Using Required Minimum Distributions to Make Charitable Contributions - Some Things That You Need to Know

If you are 70½ years of age or older, have a standard IRA and are interested in making qualified charitable distributions, the following will be of interest to you.  By making donations directly from your IRA to charity, you will avoid having to pay income taxes on the required minimum distribution while at the same time meeting your charitable gifting objectives.  With the Tax Cut and Jobs Act of 2017 nearly doubling the standard deduction for taxpayers and capping the deduction for state and local taxes at $10,000, many taxpayers who had previously itemized deductions will be opting for the standard deduction.  While these taxpayers will no longer take a charitable deduction on their income tax returns, they can make a qualified charitable distribution directly from an IRA with pre-tax dollars.  Some important points to be aware of with respect to qualified charitable distributions from an IRA, are as follows:

 

    • The taxpayer must be age 70½.  Do not make a distribution sooner, even if it is the year in which the taxpayer will have a required minimum distribution.
    • A qualified charitable distribution is a nontaxable distribution made directly by the trustee of an IRA (other than a SEP IRA or SIMPLE IRA) to a publicly supported charity.  Excluded are: donor advised funds, private foundations and split interest trusts. While there may be some exceptions, to be on the safe side, consider charities that are widely recognized.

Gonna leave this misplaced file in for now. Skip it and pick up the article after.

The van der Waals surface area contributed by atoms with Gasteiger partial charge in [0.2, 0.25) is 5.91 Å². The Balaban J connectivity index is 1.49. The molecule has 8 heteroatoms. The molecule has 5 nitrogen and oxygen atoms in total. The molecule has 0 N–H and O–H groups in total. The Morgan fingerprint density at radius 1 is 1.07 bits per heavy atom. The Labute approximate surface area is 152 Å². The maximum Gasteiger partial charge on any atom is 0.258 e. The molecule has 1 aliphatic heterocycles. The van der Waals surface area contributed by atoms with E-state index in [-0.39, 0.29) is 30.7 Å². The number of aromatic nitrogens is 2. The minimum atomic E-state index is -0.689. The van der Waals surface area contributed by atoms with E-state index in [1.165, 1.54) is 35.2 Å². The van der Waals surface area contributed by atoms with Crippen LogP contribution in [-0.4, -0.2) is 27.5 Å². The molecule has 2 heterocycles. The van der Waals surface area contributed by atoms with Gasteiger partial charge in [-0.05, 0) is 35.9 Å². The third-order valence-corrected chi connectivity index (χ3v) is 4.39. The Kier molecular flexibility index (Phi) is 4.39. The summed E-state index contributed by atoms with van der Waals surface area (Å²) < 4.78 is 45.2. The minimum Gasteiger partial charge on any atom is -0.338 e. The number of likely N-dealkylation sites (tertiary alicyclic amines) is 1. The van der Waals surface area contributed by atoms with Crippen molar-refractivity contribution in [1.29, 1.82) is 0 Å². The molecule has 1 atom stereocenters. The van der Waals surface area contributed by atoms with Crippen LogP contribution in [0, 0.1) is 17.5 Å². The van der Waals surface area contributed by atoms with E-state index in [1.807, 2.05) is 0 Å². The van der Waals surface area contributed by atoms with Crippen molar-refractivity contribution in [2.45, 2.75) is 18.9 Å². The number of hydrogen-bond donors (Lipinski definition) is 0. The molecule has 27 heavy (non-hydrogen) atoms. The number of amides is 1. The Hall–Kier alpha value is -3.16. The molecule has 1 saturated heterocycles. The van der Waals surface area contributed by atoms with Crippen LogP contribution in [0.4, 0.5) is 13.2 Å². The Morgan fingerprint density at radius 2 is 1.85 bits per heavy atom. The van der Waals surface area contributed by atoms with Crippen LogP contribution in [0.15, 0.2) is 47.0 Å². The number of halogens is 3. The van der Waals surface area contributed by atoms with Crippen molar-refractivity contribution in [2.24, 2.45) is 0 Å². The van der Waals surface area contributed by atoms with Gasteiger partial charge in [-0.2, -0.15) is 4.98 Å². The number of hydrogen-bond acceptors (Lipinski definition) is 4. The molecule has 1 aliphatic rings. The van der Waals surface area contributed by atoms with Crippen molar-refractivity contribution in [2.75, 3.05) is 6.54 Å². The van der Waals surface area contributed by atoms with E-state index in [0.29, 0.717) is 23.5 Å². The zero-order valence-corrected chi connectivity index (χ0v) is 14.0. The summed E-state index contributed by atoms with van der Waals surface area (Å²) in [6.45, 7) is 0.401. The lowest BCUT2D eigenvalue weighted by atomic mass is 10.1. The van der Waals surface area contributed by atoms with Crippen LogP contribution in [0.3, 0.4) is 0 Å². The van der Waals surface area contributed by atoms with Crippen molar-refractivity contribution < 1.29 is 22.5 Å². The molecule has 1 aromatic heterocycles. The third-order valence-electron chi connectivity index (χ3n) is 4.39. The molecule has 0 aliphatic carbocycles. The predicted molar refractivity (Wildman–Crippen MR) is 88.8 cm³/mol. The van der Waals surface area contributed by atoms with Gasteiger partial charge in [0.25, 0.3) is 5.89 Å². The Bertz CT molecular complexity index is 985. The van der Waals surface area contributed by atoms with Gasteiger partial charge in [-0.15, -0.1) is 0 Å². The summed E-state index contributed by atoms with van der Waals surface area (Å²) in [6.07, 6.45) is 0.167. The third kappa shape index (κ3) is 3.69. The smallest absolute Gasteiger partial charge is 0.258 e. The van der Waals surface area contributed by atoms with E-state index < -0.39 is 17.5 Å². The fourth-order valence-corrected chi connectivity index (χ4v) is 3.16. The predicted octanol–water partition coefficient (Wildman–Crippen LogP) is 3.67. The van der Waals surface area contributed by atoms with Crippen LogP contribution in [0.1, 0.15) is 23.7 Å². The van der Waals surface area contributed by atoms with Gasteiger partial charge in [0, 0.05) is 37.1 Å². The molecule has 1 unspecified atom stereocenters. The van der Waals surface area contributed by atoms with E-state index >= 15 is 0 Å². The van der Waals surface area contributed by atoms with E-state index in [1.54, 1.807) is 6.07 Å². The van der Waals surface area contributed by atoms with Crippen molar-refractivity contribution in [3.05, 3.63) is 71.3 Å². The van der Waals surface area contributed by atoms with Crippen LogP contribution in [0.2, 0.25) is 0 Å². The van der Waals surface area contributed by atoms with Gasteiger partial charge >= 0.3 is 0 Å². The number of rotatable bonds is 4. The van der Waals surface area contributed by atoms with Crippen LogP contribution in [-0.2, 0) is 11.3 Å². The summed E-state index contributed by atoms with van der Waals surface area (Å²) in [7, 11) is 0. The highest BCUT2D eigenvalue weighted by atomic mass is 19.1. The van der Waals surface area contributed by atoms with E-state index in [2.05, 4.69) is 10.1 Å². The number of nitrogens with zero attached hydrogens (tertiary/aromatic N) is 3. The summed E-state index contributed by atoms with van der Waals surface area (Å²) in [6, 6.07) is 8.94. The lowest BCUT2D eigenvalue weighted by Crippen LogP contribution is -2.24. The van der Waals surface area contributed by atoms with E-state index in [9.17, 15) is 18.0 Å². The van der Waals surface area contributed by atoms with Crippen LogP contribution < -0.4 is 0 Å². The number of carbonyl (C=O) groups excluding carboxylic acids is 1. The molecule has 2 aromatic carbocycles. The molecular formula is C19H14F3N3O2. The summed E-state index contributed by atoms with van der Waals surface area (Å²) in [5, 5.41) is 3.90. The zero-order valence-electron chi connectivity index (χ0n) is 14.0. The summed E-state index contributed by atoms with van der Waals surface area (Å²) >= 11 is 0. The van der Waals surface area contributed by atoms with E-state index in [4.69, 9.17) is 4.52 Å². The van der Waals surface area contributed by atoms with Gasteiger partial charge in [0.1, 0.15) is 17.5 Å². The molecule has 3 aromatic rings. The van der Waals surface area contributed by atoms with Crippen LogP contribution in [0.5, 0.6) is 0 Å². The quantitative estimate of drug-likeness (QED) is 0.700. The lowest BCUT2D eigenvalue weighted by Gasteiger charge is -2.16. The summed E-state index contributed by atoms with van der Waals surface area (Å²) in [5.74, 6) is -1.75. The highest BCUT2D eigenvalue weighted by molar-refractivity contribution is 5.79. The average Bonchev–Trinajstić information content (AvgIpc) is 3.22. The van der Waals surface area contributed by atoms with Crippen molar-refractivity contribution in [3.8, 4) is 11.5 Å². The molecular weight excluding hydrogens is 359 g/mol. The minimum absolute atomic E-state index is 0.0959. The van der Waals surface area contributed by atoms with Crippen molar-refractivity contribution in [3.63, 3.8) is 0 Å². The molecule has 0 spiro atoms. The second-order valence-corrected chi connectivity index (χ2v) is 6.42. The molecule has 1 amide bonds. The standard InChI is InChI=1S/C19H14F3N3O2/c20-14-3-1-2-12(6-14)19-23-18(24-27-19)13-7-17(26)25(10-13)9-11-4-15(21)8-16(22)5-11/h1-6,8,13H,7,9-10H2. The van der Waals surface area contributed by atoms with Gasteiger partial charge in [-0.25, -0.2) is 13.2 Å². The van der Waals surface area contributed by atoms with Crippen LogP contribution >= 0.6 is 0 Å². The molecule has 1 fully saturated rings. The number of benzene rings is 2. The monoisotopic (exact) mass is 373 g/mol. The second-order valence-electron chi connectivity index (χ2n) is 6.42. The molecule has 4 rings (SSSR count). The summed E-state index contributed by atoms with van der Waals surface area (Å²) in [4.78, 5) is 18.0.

• After the death of the IRA owner, a beneficiary of an inherited IRA who has attained age 70½ can make a qualified charitable distribution.
    • The maximum annual exclusion for qualified charitable distributions is $100,000, with no provision for carryover of any unused portion of the $100,000.  One can, however, donate more than the required minimum distribution.  For example, if the required minimum distribution amount is $10,000, and a charitable contribution of $15,000 is made from the IRA, the $15,000 is excludable from income.
    • Payments must be received by the charity no later than December 31.  Consider making the payments by December 15 to assure that the contribution is recognized in a timely manner.
    • If the IRA owner makes the qualified charitable distribution from multiple IRAs, the aggregate maximum exclusion amount for the year is $100,000.
    • For a married couple filing jointly, the $100,000 exclusion limit applies to each individual IRA owner. Thus, if both spouses have IRAs, a combined qualifying charitable distribution of up to $200,000 can be made.
    • The amount of the qualified charitable distribution is limited to the amount of the distribution that would otherwise be includible in income.  As such, while a  charitable donation can be made from a Roth IRA, because Roth distributions are generally tax-free and not subject to required minimum distributions, there are no tax benefits to doing so.
    • A taxpayer making a qualified charitable distribution must obtain the same type of acknowledgment of the contribution that would be required to claim an itemized deduction for a charitable contribution.
    • A distribution from an IRA made to a charity is not considered a qualified charitable distribution if one receives a benefit, such as a dinner or thank-you gift, as a result of making the donation.
    • If the deductible amount is reduced because the taxpayer received a benefit in exchange for the donation, or if a deduction is not allowable because the taxpayer did not obtain an acknowledgement of the donation from the charity, the exclusion from income is not available with respect to any part of the IRA distribution. 
While the law governing qualified charitable distributions from IRAs has been on the books for some time, it was only recently made permanent.  Given the changes in the tax laws, it is likely that more people will be utilizing this method to make their charitable donations.

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